from the 26th MEU [Marine Expeditionary Unit]. They
came up through the Red Sea, the Suez and into the
Mediterranean. They were missing something. The
1,400 Marines that they left in Afghanistan were still on
the ground in Helmand Province. In less than 20 hours
notice, we put three-quarters of an infantry battalion
from Camp Lejeune on airplanes and we flew them to
Souda Bay, Crete. We buy time for our national leaders’
decision-making process. That’s what we bring.
Why does the nation need a Marine Corps? We need
a crisis-response force, one in a high state of readiness,
one that doesn’t mind getting their hands dirty. We need
one that doesn’t have to have all the answers before you
get there; you figure it out when you get there. We need
one that comes with its own tool kit so you don’t have
to say, “I’ll be happy to do that, but you’ve got to provide
me these 10 things.” We come with it.
What are the main challenges facing the
Marine Corps today?
AMOS: One is the budget. That’s the absolute near-term
alligator we’re fighting. Just last fall, we began to work on
the force structure, what the Marine Corps would look
like post-Afghanistan. [Then-Defense] Secretary [Robert
M.] Gates challenged us to do that last September and
we’ve done that. We … briefed it to the secretary of the
Navy [Ray Mabus] in January, [and the] secretary of
defense in February. He approved it and that really
reshapes the Marine Corps. We have begun some of the
shaping this year. There are other things we can do in
2011 and some things we can do in ’ 12, but that’s going
to be a significant effort over the next several years.
No. 2 is reorienting, or keeping our focus on
Afghanistan. If you look at my planning guide, our No.
1 priority is Afghanistan. How do we continue to keep
the pressure on the Taliban and keep the spirits up of
our Marines? While we know that President [Hamid]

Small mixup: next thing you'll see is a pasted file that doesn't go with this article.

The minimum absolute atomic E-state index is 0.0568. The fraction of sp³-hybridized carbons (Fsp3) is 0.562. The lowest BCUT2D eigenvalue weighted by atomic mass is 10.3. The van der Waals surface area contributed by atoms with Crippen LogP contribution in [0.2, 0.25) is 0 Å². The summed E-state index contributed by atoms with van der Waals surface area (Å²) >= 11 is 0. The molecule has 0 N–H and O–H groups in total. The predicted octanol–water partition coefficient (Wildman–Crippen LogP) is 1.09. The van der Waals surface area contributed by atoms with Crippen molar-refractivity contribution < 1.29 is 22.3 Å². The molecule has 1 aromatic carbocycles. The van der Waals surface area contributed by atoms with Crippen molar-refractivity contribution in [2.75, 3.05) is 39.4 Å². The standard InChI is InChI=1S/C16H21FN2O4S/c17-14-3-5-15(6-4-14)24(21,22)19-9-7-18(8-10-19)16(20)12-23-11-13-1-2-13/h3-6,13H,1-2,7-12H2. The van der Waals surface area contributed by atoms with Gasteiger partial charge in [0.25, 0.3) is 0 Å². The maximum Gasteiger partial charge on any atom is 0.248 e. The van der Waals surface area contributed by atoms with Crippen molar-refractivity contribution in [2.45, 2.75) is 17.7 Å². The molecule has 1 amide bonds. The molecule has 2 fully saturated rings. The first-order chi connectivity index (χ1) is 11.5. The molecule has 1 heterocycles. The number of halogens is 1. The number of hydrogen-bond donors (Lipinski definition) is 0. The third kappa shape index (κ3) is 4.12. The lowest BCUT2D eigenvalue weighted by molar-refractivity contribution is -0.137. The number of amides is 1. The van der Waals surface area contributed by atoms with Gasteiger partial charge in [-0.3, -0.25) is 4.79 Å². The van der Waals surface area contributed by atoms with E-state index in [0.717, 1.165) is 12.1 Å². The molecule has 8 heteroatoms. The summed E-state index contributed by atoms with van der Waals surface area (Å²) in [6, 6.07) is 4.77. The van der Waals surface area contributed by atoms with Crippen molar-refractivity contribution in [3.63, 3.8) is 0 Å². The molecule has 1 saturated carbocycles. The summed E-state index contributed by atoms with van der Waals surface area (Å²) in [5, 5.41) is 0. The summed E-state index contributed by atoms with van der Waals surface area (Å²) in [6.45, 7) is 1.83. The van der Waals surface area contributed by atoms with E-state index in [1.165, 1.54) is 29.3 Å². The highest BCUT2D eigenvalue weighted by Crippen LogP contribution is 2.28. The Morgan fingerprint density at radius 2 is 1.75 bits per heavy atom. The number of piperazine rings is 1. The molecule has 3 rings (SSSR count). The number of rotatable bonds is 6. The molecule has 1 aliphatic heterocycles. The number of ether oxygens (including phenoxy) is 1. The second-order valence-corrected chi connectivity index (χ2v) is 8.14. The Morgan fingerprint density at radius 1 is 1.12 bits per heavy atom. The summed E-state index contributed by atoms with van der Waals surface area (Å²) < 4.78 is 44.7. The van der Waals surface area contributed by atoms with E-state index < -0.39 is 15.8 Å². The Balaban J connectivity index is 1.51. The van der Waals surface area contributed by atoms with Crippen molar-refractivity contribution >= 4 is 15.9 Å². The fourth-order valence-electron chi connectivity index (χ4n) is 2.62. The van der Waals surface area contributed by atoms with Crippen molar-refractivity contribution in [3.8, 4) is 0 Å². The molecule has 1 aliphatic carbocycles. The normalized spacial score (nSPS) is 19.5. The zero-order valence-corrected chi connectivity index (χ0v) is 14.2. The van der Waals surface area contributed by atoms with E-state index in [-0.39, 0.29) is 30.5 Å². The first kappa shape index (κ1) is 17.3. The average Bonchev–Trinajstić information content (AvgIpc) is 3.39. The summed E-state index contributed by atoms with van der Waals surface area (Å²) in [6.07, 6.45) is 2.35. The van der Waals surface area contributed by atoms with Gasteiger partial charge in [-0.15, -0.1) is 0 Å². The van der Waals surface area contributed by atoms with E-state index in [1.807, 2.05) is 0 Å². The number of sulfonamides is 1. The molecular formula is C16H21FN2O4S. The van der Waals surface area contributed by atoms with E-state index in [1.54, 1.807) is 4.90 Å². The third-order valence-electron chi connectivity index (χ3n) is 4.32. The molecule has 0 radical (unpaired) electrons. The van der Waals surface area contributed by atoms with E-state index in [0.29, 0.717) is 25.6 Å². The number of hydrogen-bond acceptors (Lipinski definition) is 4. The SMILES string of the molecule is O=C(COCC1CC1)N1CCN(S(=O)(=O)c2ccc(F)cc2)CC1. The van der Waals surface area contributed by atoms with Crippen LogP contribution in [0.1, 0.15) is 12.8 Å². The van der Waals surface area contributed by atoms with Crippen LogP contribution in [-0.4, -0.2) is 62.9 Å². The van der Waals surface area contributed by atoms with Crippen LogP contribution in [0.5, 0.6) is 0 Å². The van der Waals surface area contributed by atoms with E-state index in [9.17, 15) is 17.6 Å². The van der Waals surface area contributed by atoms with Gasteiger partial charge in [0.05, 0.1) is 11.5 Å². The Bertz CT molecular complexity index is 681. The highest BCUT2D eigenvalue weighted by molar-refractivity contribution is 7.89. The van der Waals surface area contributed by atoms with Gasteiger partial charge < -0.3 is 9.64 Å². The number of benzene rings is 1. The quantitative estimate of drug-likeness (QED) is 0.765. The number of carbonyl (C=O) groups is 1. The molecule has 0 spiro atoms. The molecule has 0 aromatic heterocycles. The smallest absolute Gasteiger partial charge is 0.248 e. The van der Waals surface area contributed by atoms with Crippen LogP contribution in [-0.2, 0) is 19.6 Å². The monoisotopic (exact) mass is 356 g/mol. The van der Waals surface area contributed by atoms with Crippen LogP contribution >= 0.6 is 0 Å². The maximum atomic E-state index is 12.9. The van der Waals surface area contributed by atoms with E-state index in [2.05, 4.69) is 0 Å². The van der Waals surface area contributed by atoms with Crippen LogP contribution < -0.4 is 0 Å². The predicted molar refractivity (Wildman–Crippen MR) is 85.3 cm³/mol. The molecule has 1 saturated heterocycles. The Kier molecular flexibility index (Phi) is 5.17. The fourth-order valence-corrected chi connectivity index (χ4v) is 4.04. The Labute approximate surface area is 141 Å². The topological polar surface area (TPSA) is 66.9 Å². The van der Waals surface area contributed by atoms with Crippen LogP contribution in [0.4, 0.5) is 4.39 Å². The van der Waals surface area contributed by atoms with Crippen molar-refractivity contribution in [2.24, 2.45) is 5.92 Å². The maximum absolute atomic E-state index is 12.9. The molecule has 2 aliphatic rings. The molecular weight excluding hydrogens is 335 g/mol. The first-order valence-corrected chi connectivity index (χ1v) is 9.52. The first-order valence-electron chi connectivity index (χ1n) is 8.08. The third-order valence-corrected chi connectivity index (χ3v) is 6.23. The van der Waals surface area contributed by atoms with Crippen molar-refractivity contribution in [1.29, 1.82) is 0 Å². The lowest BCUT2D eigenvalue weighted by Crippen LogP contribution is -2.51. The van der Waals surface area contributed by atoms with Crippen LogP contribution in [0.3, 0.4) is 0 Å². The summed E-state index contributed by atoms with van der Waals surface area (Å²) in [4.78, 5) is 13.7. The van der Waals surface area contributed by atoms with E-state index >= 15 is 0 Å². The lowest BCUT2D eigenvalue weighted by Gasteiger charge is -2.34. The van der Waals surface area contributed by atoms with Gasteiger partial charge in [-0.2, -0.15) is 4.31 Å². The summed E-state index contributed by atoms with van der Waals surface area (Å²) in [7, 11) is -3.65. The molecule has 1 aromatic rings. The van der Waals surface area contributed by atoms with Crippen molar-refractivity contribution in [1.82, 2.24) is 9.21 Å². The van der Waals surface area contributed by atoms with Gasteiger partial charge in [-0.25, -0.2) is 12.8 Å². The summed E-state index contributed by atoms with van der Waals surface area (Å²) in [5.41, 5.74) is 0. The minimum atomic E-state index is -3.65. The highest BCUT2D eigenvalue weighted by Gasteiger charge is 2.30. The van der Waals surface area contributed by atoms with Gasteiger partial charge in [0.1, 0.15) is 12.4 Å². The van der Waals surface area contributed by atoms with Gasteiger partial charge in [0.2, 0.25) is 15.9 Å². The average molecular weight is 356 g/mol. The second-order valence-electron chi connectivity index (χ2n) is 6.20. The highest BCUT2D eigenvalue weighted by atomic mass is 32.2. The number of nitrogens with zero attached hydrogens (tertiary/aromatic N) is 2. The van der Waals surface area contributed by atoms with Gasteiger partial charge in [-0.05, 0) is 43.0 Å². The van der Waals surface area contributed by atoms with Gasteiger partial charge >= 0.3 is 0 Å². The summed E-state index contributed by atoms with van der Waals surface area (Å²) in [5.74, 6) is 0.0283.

Karzai has said that in 2014 the U.S. forces would be
out of Afghanistan, we are where we are midway
through 2011. … I think we’re doing quite well in
Afghanistan, but then how do we begin to draw down
and how does that affect the Helmand Province? My
responsibilities in this thing are many-fold, but one of
them is to make sure that I continue to provide everything that is required in order for those young men and
women to succeed in Afghanistan — the Marines and
Sailors who come underneath the Marine Corps.
The third challenge is to markedly increase our resident professional military education. I want to do it
for the enlisted ranks [and] the officer corps, and that
requires not only some reorganization, but also money.
I’ve allocated a pretty fair amount of our budget to do
this, as a down payment, but it’s going to take more.
Here, we’re trying to do something which is significant
and is required for the future security environment,
and we’re in declining resources.
The last [priority] is to take care of our Marines and
Sailors and keep faith with them. I picked that term very
carefully. It’s not a matter of taking care of them, it’s more
than that. It’s everything from going up to Bethesda
[Naval Hospital, Md.] tomorrow afternoon from the
Pentagon [with] probably 20 Purple Hearts. The lion’s
share of those young men will have at least one leg missing. How do you take care of them and their families?
How do you give them hope? That’s keeping faith.
As Marines are withdrawn from Afghanistan,
what needs to be done to reset the force?
AMOS: The first thing is to admit as a nation that there is
a responsibility — primarily through the ground forces,
primarily the Marine Corps and the Army — to take care
of equipment that they’ve had on the ground, in our case,
the equipment we’ve had on the ground there a significant amount of time in a very harsh environment. There’s
a cost to that. You’ve got to say, “OK, now, as a nation, we
have an obligation to help the Marine Corps with their
equipment reset, which means refurbishment of their